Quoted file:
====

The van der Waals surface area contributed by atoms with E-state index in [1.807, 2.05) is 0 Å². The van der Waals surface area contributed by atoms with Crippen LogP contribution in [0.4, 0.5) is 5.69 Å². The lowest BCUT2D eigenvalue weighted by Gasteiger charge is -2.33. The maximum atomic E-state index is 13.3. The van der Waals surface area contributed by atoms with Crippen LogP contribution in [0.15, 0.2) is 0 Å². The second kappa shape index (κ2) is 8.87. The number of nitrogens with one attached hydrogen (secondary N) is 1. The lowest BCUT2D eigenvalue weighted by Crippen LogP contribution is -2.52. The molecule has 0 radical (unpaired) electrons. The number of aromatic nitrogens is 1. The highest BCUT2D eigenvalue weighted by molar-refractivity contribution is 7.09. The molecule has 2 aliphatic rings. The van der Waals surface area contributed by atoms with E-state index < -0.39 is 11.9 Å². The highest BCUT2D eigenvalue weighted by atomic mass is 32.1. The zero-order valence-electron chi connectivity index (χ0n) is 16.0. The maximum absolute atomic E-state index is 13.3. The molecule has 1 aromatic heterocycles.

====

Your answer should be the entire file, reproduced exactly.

The van der Waals surface area contributed by atoms with E-state index in [1.807, 2.05) is 0 Å². The van der Waals surface area contributed by atoms with Crippen LogP contribution in [0.4, 0.5) is 5.69 Å². The lowest BCUT2D eigenvalue weighted by Gasteiger charge is -2.33. The maximum atomic E-state index is 13.3. The van der Waals surface area contributed by atoms with Crippen LogP contribution in [0.15, 0.2) is 0 Å². The second kappa shape index (κ2) is 8.87. The number of nitrogens with one attached hydrogen (secondary N) is 1. The lowest BCUT2D eigenvalue weighted by Crippen LogP contribution is -2.52. The molecule has 0 radical (unpaired) electrons. The number of aromatic nitrogens is 1. The highest BCUT2D eigenvalue weighted by molar-refractivity contribution is 7.09. The molecule has 2 aliphatic rings. The van der Waals surface area contributed by atoms with E-state index < -0.39 is 11.9 Å². The highest BCUT2D eigenvalue weighted by atomic mass is 32.1. The zero-order valence-electron chi connectivity index (χ0n) is 16.0. The maximum absolute atomic E-state index is 13.3. The molecule has 1 aromatic heterocycles.